"Donde Quiera Que Estés" was one of the first songs composed for Dondequiera Que Estés, the second (1993) studio album of Nuyorican hip hop group the Barrio Boyzz. It was also included in Selena's crossover attempt Dreaming of You (1995).[1] It was written by K. C. Porter.[2] In early 1993 the Barrio Boyzz began preparations for their second studio album, and they wanted to include a duet with a popular singer who could help expand their fan base, bookings and fame.[3] After Porter had written a collaboration for lead singer David Davilla, the group began searching for a female popular singer to perform a duet with.[3] When EMI Latin heard that the band were looking for a female Hispanic singer, they quickly contacted SBK Records to suggest Selena.[4] EMI wanted Selena to record the song with the Barrio Boyzz because of the band's popularity in the Northeastern United States, where Selena was not widely recognized. They considered that it might help to increase her fame, fan base and bookings in cities like New York, Boston and Philadelphia.[3] SBK Records accepted the offer because the Barrio Boyzz were not recognized in the Southern United States, where Selena was known as the "Queen of Tejano music", dominated music charts, and was known to have millions of fans, which became a great asset to Selena and the Barrio Boyzz.[3] First responses from the Barrio Boyzz was "Who is Selena?", while Selena and her sister wondered "Who are the Barrio Boyzz?"[2]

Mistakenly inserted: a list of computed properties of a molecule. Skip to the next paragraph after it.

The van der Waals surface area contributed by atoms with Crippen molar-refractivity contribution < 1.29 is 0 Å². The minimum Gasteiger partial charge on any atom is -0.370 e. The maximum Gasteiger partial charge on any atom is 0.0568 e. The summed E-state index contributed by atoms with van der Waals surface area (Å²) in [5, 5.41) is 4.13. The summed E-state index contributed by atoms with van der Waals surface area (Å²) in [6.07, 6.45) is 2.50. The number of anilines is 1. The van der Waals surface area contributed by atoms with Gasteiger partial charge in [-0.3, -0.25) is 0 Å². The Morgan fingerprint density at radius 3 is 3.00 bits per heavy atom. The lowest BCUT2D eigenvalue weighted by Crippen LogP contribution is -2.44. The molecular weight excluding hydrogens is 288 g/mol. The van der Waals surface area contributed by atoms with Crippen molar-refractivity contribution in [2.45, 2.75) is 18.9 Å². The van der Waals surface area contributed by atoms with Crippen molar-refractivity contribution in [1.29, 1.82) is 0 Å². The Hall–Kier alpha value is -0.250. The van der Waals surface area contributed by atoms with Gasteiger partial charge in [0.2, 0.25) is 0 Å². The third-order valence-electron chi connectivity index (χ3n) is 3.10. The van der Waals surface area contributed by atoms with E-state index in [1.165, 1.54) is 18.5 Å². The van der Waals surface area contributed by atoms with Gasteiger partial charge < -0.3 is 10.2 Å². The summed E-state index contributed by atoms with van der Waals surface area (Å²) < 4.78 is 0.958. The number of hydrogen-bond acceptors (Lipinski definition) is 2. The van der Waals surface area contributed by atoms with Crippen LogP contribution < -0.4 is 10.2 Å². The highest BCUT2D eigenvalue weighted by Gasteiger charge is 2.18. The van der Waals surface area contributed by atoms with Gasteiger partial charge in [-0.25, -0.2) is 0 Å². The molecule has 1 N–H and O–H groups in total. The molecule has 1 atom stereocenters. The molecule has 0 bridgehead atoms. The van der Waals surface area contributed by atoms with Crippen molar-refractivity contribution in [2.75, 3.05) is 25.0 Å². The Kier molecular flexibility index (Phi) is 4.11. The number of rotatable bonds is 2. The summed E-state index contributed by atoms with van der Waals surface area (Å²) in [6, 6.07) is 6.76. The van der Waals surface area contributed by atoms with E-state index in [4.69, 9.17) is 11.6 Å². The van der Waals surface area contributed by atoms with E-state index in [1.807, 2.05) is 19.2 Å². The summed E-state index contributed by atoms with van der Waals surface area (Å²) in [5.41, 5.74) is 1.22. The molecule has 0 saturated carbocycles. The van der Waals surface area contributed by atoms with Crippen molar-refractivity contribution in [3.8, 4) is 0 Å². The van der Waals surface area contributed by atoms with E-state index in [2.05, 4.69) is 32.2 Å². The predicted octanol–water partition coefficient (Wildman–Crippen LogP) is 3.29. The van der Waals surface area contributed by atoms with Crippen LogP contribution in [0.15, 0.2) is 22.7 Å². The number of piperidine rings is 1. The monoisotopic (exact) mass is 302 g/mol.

Selena flew from Corpus Christi International Airport, Texas, to New York City to begin recording the song.[5] During the flight, Selena decided to perform for the passengers, who were "bored out of their minds". She sang "Como La Flor", "Missing My Baby", "No Debes Jugar", "La Llamada", "Baila Esta Cumbia" and "No Quiero Saber", while passengers sang along.[5] She also asked the flight attendants if she could help with passing food and favors to the passengers, because she was bored and wanted to help out; she was allowed to do so, wearing an apron.[5] While serving food, pillows and other items requested by the passengers, Selena gave compliments to each person she met. When the flight landed, Selena was taken to Avatar Studios and met the Barrio Boyzz.[5] They soon became close friends and were in constant contact after recording was finished.[2] The Barrio Boyzz told reporters that "Selena came in full of energy, charisma and her practical jokes. We all loved her and loved hanging out with her. She had everyone in the studio laughing."[3] The song was produced by A.B. Quintanilla III and Domingo Padilla, who filled in for Brian ("Red") Moore as the remixer. It took Selena and the Barrio Boyzz several hours to finish recording it. The next day, Selena did some sight-seeing before returning to Texas.[3]